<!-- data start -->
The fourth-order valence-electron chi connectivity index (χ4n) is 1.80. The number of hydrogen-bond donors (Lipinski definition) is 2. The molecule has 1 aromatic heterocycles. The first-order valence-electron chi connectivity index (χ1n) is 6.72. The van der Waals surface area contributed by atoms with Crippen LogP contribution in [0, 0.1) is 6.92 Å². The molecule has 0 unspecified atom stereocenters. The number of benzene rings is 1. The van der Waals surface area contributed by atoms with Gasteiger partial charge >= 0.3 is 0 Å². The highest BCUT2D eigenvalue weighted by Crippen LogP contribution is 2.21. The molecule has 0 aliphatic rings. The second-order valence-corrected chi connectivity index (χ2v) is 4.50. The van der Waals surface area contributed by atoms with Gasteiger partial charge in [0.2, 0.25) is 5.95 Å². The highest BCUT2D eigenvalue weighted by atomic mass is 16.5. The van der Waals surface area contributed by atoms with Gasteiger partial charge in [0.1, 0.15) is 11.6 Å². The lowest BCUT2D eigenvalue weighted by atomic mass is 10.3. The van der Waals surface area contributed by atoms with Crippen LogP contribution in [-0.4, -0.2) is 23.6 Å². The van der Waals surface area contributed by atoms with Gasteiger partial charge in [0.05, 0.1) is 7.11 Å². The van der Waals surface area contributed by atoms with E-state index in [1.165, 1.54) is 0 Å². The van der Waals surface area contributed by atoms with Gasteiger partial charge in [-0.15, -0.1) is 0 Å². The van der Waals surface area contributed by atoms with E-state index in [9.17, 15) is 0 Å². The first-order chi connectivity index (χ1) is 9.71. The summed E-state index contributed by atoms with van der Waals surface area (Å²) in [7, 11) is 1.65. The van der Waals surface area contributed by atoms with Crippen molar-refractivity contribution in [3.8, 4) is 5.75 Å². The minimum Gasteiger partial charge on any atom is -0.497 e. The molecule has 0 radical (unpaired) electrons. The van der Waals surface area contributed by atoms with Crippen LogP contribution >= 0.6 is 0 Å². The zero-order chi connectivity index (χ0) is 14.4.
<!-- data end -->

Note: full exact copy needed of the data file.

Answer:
The fourth-order valence-electron chi connectivity index (χ4n) is 1.80. The number of hydrogen-bond donors (Lipinski definition) is 2. The molecule has 1 aromatic heterocycles. The first-order valence-electron chi connectivity index (χ1n) is 6.72. The van der Waals surface area contributed by atoms with Crippen LogP contribution in [0, 0.1) is 6.92 Å². The molecule has 0 unspecified atom stereocenters. The number of benzene rings is 1. The van der Waals surface area contributed by atoms with Gasteiger partial charge >= 0.3 is 0 Å². The highest BCUT2D eigenvalue weighted by Crippen LogP contribution is 2.21. The molecule has 0 aliphatic rings. The second-order valence-corrected chi connectivity index (χ2v) is 4.50. The van der Waals surface area contributed by atoms with Gasteiger partial charge in [0.2, 0.25) is 5.95 Å². The highest BCUT2D eigenvalue weighted by atomic mass is 16.5. The van der Waals surface area contributed by atoms with Gasteiger partial charge in [0.1, 0.15) is 11.6 Å². The lowest BCUT2D eigenvalue weighted by atomic mass is 10.3. The van der Waals surface area contributed by atoms with Crippen LogP contribution in [-0.4, -0.2) is 23.6 Å². The van der Waals surface area contributed by atoms with Gasteiger partial charge in [0.05, 0.1) is 7.11 Å². The van der Waals surface area contributed by atoms with E-state index in [1.165, 1.54) is 0 Å². The van der Waals surface area contributed by atoms with Gasteiger partial charge in [-0.15, -0.1) is 0 Å². The van der Waals surface area contributed by atoms with E-state index in [9.17, 15) is 0 Å². The first-order chi connectivity index (χ1) is 9.71. The summed E-state index contributed by atoms with van der Waals surface area (Å²) in [7, 11) is 1.65. The van der Waals surface area contributed by atoms with Crippen molar-refractivity contribution in [3.8, 4) is 5.75 Å². The minimum Gasteiger partial charge on any atom is -0.497 e. The molecule has 0 radical (unpaired) electrons. The van der Waals surface area contributed by atoms with Crippen LogP contribution >= 0.6 is 0 Å². The zero-order chi connectivity index (χ0) is 14.4.